high priority in BIOS updates. Maybe they'd spend more time getting it
right on a server motherboard.

Some of the utilities, are populated with info by the utility designer.
So as soon as they see the motherboard model number, they simply dump
a table of static information stored inside the utility. That is another
way to solve the problem, by simply avoiding the DMI.

As for the identify of the motherboard, there are probably a couple strings
inside the BIOS chip, that identify it. I think the BIOS themselves are
supposed to be registered, and the "BIOS String" is something that people
use to figure out what they've got. In addition, there are also smaller
8 character fields, that might attempt to make the BIOS unique enough, that
a flashing tool can compare the new BIOS file, to the one that is currently
in the machine.

Example of BIOS string:

BIOS String on my computer:

So, for the most part, the DMI info that is stored in the BIOS, should not
be regarded as being very reliable. The things that are important to make
the machine work (each DIMM has SPD and probing serial bus finds them)
are bound to work right, or the tech support phone calls would be endless.
But I doubt a lot of people phone up to complain about the DMI, because
anybody who really cares about hardware inventory, would use something
other than the DMI as their information source.

1024MB-PC400KIT :-) That looks like somebody opened up a package
containing 2x512MB DIMMs (a "kit" for dual channel applications),
and only installed one of them in the computer. So, if you had
possessed the original package the RAM came in, you'd see that
the DIMMs were 512MB each. The labeling is a bit deceptive, because
it is only correct labeling, if you still have both sticks.

As for Foxconn, their naming scheme boggles the mind. It is best,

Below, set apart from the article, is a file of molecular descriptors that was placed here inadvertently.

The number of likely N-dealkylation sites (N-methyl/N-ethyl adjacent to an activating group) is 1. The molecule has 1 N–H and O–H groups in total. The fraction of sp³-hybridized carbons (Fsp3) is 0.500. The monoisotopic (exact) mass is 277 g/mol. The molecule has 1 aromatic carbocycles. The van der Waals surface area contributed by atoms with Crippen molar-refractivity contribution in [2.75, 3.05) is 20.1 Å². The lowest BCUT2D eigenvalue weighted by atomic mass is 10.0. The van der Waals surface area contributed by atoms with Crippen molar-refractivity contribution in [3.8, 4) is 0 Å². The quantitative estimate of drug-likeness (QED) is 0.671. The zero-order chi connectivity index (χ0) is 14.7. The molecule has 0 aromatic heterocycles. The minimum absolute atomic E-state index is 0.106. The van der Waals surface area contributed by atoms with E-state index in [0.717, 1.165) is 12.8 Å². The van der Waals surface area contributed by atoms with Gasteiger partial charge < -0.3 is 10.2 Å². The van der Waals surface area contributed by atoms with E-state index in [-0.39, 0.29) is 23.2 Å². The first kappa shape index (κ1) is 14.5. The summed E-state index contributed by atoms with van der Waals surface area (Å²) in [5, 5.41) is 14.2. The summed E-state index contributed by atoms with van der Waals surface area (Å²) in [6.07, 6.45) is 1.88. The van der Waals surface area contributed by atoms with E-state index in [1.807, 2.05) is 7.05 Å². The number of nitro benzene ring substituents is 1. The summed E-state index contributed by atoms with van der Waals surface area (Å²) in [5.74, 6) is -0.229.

when a motherboard limits its name to 8 characters, because then
the odds are better that all tools will properly identify it. If
the name is too long, then it'll get truncated.

As for WinXP, just throw the RAM into the computer. You shouldn't
have problems like you might have had with Win98. If there is too
much RAM, the OS just throws it away :-) If you want, you could use
2x1024MB of memory, in your two available slots. That is the best
compromise amount of RAM right now, because you'll get to use
all of it with a 32 bit OS.

You can look up the motherboard on the Crucial or Kingston sites,
to get some info on what will fit in the board.

For some nice RAM (CAS2 low latency), there is this stuff I saw yesterday.
Back in stock on Oct26.

The only thing I don't recommend, is buying 1GB DDR memory from Ebay.
You can buy anything else (512MB DDR, 1GB DDR2, 512MB DDR2 etc), but
there is a particularly cheap and nasty 1GB DDR they sell on Ebay
that I don't recommend. Usually the advert mentions a "restricted
set of chipsets" it works with, and for all the trouble this causes,
just stay away from Ebay if you want a 1GB DDR memory DIMM. There is
likely a cheaper RAM product on Newegg -- just read the reviews to
avoid stuff with excessive DOA reports.


Re: Errors in RAM reported by Belarc Advisor and SiW

Thanks, Pen, Paul, and Mike, for the answers.  I understand much
better what my choices are.


Re: Errors in RAM reported by Belarc Advisor and SiW

The limit on the amount of memory is the physical limitation of the motherboard.
The most common problem is that there is a limit to the size of memory chips
(number of bits) that can be addressed. If the chip density is higher than the
motherboard supports you might be able to address only half of the chips
capacity. Usually a DIMM with more lower density chips instead of fewer higher
density chips will work properly. E.g. try a DIMM with 16 chips instead of 4 or
8 chips. wrote: